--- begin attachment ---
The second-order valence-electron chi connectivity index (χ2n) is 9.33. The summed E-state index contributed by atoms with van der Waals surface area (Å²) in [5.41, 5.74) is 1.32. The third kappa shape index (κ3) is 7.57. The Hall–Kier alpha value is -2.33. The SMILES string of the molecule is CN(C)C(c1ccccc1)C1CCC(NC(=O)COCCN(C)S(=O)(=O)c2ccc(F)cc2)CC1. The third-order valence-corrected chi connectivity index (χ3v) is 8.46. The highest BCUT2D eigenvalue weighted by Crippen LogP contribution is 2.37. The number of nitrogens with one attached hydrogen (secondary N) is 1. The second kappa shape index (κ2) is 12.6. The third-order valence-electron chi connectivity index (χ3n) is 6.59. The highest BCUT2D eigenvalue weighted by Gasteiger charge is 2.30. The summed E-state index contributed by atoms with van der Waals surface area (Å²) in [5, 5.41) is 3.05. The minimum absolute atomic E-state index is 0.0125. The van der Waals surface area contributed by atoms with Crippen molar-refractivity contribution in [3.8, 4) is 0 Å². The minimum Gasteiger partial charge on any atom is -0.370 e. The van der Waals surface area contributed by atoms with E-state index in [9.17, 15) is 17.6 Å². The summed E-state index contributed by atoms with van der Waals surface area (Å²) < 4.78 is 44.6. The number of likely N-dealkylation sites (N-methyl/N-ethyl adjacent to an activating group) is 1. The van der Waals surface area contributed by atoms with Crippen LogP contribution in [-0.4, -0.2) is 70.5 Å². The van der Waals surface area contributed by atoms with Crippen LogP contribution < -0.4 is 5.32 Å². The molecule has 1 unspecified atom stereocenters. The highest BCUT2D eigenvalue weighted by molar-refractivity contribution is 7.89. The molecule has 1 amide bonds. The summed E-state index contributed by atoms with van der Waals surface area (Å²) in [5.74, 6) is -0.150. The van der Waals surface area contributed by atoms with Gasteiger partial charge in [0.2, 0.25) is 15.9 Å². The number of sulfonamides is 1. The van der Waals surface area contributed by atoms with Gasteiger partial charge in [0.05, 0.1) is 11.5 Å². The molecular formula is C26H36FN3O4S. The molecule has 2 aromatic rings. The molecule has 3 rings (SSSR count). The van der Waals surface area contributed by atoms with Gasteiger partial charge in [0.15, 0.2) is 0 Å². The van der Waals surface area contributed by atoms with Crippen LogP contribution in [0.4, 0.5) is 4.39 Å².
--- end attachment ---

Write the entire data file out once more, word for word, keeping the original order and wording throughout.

The second-order valence-electron chi connectivity index (χ2n) is 9.33. The summed E-state index contributed by atoms with van der Waals surface area (Å²) in [5.41, 5.74) is 1.32. The third kappa shape index (κ3) is 7.57. The Hall–Kier alpha value is -2.33. The SMILES string of the molecule is CN(C)C(c1ccccc1)C1CCC(NC(=O)COCCN(C)S(=O)(=O)c2ccc(F)cc2)CC1. The third-order valence-corrected chi connectivity index (χ3v) is 8.46. The highest BCUT2D eigenvalue weighted by Crippen LogP contribution is 2.37. The number of nitrogens with one attached hydrogen (secondary N) is 1. The second kappa shape index (κ2) is 12.6. The third-order valence-electron chi connectivity index (χ3n) is 6.59. The highest BCUT2D eigenvalue weighted by Gasteiger charge is 2.30. The summed E-state index contributed by atoms with van der Waals surface area (Å²) in [5, 5.41) is 3.05. The minimum absolute atomic E-state index is 0.0125. The van der Waals surface area contributed by atoms with Crippen molar-refractivity contribution in [3.8, 4) is 0 Å². The minimum Gasteiger partial charge on any atom is -0.370 e. The van der Waals surface area contributed by atoms with E-state index in [9.17, 15) is 17.6 Å². The summed E-state index contributed by atoms with van der Waals surface area (Å²) < 4.78 is 44.6. The number of likely N-dealkylation sites (N-methyl/N-ethyl adjacent to an activating group) is 1. The van der Waals surface area contributed by atoms with Crippen LogP contribution in [-0.4, -0.2) is 70.5 Å². The van der Waals surface area contributed by atoms with Crippen LogP contribution < -0.4 is 5.32 Å². The molecule has 1 unspecified atom stereocenters. The highest BCUT2D eigenvalue weighted by molar-refractivity contribution is 7.89. The molecule has 1 amide bonds. The summed E-state index contributed by atoms with van der Waals surface area (Å²) in [5.74, 6) is -0.150. The van der Waals surface area contributed by atoms with Gasteiger partial charge in [0.2, 0.25) is 15.9 Å². The number of sulfonamides is 1. The van der Waals surface area contributed by atoms with Gasteiger partial charge in [0.05, 0.1) is 11.5 Å². The molecular formula is C26H36FN3O4S. The molecule has 2 aromatic rings. The molecule has 3 rings (SSSR count). The van der Waals surface area contributed by atoms with Gasteiger partial charge in [0.15, 0.2) is 0 Å². The van der Waals surface area contributed by atoms with Crippen LogP contribution in [0.4, 0.5) is 4.39 Å².